OSE-127 Therapy Candidate Prevents Gut Inflammation by Immune Cells, Study Reports

OSE-127 Therapy Candidate Prevents Gut Inflammation by Immune Cells, Study Reports
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OSE-127 OSE Immunotherapeutics

OSE Immunotherapeutics’ therapeutic candidate OSE-127 for chronic inflammatory bowel disease (IBD) showed anti-inflammatory activity in a study performed in mice and patients’ samples.

The study, “IL-7 receptor influences anti-TNF responsiveness and T cell gut homing in inflammatory bowel disease,” was published in the Journal of Clinical Investigation. OSE Immunotherapeutics is developing OSE-127 in collaboration with Servier.

OSE-127 is a humanized monoclonal antibody targeting the interleukin-7 receptor (IL-7R). Interleukin-7 (IL-7), which can promote chronic inflammation, is a protein secreted by the immune system that binds to IL-7R and regulates T-cell (a type of immune cell) activity.

Researchers found increased levels of both IL-7 and IL-7R  in the inflamed colon tissues of patients with IBD who did not respond to treatments such as corticosteroids or anti-TNF therapies.

In those who did not benefit from anti-TNF therapy, elevated levels of IL-7 and IL-7R also were detected in colon biopsies obtained before starting anti-TNF treatment. This suggests that IL-7 and IL-7R levels may predict the effectiveness of anti-TNF treatments, the researchers said.

Laboratory studies also showed that human IL-7 was able to increase the expression of specific receptor proteins on T-cell surfaces that promote gut-homing — a mechanism that increases the T-cells’ attraction to the inflamed regions in the gut. For IBD patients, an increase in T-cell gut-homing specificity means further damage and inflammation.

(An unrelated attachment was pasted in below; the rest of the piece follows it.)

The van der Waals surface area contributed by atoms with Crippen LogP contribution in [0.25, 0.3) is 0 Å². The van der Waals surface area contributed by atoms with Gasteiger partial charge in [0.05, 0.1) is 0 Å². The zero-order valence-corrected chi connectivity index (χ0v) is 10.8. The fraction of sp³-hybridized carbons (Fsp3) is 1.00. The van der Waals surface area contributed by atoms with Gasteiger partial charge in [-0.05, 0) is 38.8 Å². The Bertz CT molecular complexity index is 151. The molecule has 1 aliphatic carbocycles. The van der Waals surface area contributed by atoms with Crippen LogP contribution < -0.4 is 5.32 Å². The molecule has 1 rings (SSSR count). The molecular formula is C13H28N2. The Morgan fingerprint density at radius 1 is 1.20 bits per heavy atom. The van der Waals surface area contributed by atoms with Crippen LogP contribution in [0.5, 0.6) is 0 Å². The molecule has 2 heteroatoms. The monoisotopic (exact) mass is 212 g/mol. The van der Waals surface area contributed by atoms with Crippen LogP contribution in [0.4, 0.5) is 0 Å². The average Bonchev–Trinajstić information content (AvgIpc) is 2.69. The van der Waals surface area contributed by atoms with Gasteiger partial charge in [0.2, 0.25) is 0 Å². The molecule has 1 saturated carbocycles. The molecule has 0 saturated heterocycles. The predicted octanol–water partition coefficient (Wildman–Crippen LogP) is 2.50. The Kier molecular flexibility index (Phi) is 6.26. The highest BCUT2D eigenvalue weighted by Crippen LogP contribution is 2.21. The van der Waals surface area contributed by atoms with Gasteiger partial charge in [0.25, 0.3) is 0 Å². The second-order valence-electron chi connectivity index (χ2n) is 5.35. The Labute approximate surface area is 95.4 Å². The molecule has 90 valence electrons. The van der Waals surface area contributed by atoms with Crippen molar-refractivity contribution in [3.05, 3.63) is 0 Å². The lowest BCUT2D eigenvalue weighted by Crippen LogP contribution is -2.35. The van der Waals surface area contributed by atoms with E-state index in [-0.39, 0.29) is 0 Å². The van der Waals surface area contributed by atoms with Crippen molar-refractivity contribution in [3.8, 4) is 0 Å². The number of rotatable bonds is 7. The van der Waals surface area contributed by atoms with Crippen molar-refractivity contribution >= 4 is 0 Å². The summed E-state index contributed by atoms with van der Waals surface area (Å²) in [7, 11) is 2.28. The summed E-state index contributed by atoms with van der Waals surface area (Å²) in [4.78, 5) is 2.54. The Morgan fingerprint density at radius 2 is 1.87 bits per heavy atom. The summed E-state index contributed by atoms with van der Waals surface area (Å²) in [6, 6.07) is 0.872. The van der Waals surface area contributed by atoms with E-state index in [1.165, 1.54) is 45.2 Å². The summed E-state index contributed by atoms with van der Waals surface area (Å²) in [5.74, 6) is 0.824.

The team used a humanized mouse model of IBD to evaluate the impact of OSE-127 treatment. A humanized mouse is a genetically modified mouse that has functioning human genes, tissues, cells, or organs. In this case, the mice expressed human T-cells.

They found that OSE-127 treatment significantly reduced gut-homing of human T-cells to the inflamed colon in the humanized mouse. By blocking IL-7R, OSE-127 prevented further destruction of the mucosal lining in the colon of the animals.

Investigators evaluated OSE-127 in ex-vivo (in the lab) experiments using colon biopsies from IBD patients. They noted that mucosal T-cells produced significantly lower amounts of gamma interferon — an inflammatory protein secreted by immune cells — after the colon biopsy samples were treated with OSE-127.

“These findings confirm a novel and differentiated mechanism of action of full-antagonist of IL-7R OSE-127. They support the potential of this compound to be a relevant therapy in chronic inflammatory bowel diseases where there is a high unmet medical need,” Nicolas Poirier, chief scientific officer of OSE Immunotherapeutics, said in a press release.

A Phase 1 clinical trial evaluating the safety and tolerability of ascending doses of OSE-127 in 63 healthy volunteers is underway.

“OSE-127 is currently being evaluated in a Phase 1 clinical trial, and we look forward to further exploring the product’s potential through our ongoing partnership with Servier,” Poirier said.

The study was conducted by a multinational team, led by researchers from OSE Immunotherapeutics.

“We would like to warmly thank our team, the network of renowned experts and clinicians and all international and French institutions for their commitment to this work,” Poirier added.

Servier plans to also develop OSE-127 for the treatment of Sjögren’s syndrome.

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